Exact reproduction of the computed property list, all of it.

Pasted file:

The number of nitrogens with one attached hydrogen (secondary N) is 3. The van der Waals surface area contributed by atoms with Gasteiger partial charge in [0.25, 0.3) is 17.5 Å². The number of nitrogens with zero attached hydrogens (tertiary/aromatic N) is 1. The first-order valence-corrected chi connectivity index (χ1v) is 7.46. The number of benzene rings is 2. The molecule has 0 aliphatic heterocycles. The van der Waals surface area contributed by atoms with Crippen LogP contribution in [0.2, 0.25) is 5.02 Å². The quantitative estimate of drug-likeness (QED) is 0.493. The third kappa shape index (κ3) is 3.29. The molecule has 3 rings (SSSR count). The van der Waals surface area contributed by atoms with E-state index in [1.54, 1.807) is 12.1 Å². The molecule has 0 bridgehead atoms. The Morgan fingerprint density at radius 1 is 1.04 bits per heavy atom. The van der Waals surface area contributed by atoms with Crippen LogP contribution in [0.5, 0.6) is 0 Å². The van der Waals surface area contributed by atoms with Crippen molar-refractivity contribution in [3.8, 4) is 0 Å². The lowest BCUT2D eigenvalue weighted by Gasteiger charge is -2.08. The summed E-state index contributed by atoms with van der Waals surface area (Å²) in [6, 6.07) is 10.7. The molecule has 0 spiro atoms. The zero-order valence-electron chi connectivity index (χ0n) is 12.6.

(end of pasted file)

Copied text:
The number of nitrogens with one attached hydrogen (secondary N) is 3. The van der Waals surface area contributed by atoms with Gasteiger partial charge in [0.25, 0.3) is 17.5 Å². The number of nitrogens with zero attached hydrogens (tertiary/aromatic N) is 1. The first-order valence-corrected chi connectivity index (χ1v) is 7.46. The number of benzene rings is 2. The molecule has 0 aliphatic heterocycles. The van der Waals surface area contributed by atoms with Crippen LogP contribution in [0.2, 0.25) is 5.02 Å². The quantitative estimate of drug-likeness (QED) is 0.493. The third kappa shape index (κ3) is 3.29. The molecule has 3 rings (SSSR count). The van der Waals surface area contributed by atoms with E-state index in [1.54, 1.807) is 12.1 Å². The molecule has 0 bridgehead atoms. The Morgan fingerprint density at radius 1 is 1.04 bits per heavy atom. The van der Waals surface area contributed by atoms with Crippen LogP contribution in [0.5, 0.6) is 0 Å². The van der Waals surface area contributed by atoms with Crippen molar-refractivity contribution in [3.8, 4) is 0 Å². The lowest BCUT2D eigenvalue weighted by Gasteiger charge is -2.08. The summed E-state index contributed by atoms with van der Waals surface area (Å²) in [6, 6.07) is 10.7. The molecule has 0 spiro atoms. The zero-order valence-electron chi connectivity index (χ0n) is 12.6.